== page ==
French VCs first impression on Daniel Ek’s billion investment in the European tech scene
Daniel Ek, founder, and CEO of music streaming platform Spotify, has decided to give €1bn of his private fortune (estimated at €3.1 bn) to European Tech startups. He will investigate “moonshot projects” to invest in, such as deeptech, which may encounter difficulties finding investors due to the higher technological risk they represent and their return uncertainties.
French Tech Magazine Maddyness has interviewed several VCs to get their first impressions on Daniel Ek’s announcement. They learned that French VCs see this significant investment as great news for the market. Frst Fund’s founder said he hoped this initiative would inspire others to do the same, especially during this tensed geopolitical context, boosting European private investments.
Daniel Ek will be advised by one of his first investors in Spotify, Shakil Khan, as both share a strong engagement for the European ecosystem. He will also consult scientists, entrepreneurs, investors, and governments. 360 Capital’s general partner stated he was delighted to see a new player feed the ecosystem, even more so, one who knows the limits of such a system since he had to go to the US to get funds for Spotify. In his opinion, it is opening tremendous opportunities, especially for disrupting companies.
How to finance deeptech startups?
Moonshot projects tend to have difficulties finding private investors due to their many uncertainties. However, very long-term private financing is key to the development and growth of such companies. Still, they often touch highly regulated fields, adding additional barriers, according to the Frst Fund’s founder.
For other actors, such as funds specialized in robotic projects, deeptech does not lack investors, as many funds have positioned themselves in the field. For them, Daniel Ek’s announcement will be synonymous with an increase in the sector’s competition, leading to a positive outcome. It indeed means investors believe in the European Deeptech, narrowing the gap with its American equivalent.
However, investors wait for Ek’s investment strategy to be disclosed, if he’ll bet on a few specific companies, when, with an influence or not – as it will determine the success or limits of his investment project.
Some might have their idea, such as Kima’s managing partner, who thinks he will build his fund with other investing actors. In contrast, others have established a parallel with another Nordic investor, Nicklas Zennström, creator of Skype and founder of the European VC firm, Atomico.
Reproducing as an investor what he has done as an entrepreneur
However, investors all agree that it is crucial to have successful entrepreneurs coming back to the ecosystem to invest. We have already seen some French tycoons doing so, such as Pierre Kosciusko-Morizet or Xavier Niel, who launched massive tech structures such as Station F or the school 42. But it is quite rare so far.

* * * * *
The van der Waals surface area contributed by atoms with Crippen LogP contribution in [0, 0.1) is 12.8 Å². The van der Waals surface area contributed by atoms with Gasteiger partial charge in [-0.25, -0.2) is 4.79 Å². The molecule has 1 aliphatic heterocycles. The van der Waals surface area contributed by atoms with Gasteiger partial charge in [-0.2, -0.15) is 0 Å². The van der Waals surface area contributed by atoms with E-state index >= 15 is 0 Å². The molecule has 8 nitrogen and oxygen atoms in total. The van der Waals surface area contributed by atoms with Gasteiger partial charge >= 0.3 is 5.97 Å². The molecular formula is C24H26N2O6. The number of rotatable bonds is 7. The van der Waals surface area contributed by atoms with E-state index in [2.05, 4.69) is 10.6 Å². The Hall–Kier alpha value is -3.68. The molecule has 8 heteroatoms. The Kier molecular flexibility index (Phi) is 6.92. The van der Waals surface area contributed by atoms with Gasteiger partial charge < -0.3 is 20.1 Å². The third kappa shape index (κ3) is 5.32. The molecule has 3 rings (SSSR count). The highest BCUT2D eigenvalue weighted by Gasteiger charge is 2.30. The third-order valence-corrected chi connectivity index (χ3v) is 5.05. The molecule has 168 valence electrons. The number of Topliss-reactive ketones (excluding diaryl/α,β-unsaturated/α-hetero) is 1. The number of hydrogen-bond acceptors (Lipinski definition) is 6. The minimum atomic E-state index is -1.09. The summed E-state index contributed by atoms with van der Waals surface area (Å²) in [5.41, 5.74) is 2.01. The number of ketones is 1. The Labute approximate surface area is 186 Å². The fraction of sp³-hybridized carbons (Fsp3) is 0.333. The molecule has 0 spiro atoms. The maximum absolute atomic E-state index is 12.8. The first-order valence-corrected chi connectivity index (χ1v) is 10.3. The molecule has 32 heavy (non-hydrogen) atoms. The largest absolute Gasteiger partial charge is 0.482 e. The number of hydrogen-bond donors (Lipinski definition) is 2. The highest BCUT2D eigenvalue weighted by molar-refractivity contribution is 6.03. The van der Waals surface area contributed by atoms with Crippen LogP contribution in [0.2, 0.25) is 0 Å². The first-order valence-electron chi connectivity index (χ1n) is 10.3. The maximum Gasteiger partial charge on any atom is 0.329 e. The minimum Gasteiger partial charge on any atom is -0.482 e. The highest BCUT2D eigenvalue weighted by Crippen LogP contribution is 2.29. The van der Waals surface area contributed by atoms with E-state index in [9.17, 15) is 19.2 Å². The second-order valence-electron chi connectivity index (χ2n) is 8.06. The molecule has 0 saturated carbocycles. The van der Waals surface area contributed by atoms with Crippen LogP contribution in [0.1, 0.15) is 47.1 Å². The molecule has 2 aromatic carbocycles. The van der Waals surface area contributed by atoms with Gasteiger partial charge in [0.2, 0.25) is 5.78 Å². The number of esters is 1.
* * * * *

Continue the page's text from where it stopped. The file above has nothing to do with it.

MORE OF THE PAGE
French investors see Ek’s announcement as a potential size effect like the one of American incubator Y Combinator which participated in the launch of over 2000 startups, including Stripe or Airbnb. Indeed, Daniel Ek’s announcement is not an act of philanthropy but intends to generate a return on investment of 10, 100, or 1000 billion. Therefore, he will reproduce as an investor what he has done as an entrepreneur, winning the consensus on Spotify against the Americans. As tech funds managers state, there is a lot of capital available in Europe, but it needs to be managed by capable people.
Making the French tech ecosystem attractive
A question remains, however, as if Daniel Ek’s large investment will reach the French ecosystem? Indeed, attracting investors such as Daniel Ek is a central challenge in the sector. The Nordics startup scene is highly dynamic both in investments and results and knows how to develop champions. However, for Elaia’s founder, there is no reason to doubt France’s tech ecosystem’s potential. Indeed, Daniel Ek will not be able to ignore the fact that France has many B2B tech companies. Even more, Spotify’s AI system is French, built by the company Niland (which it acquired). Moreover, Shakil Khan (Spotify’s head of Special Projects), who will advise Ek with its investment, has good knowledge of the French Tech since it invested in the Assurtech startup Alan.
Therefore, these factors can reassure France’s tech ecosystem and boost their motivation to get a part of those 1bn.
Read more: What if the right PaaS was European?
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Article written by Raphaëlle Delin.
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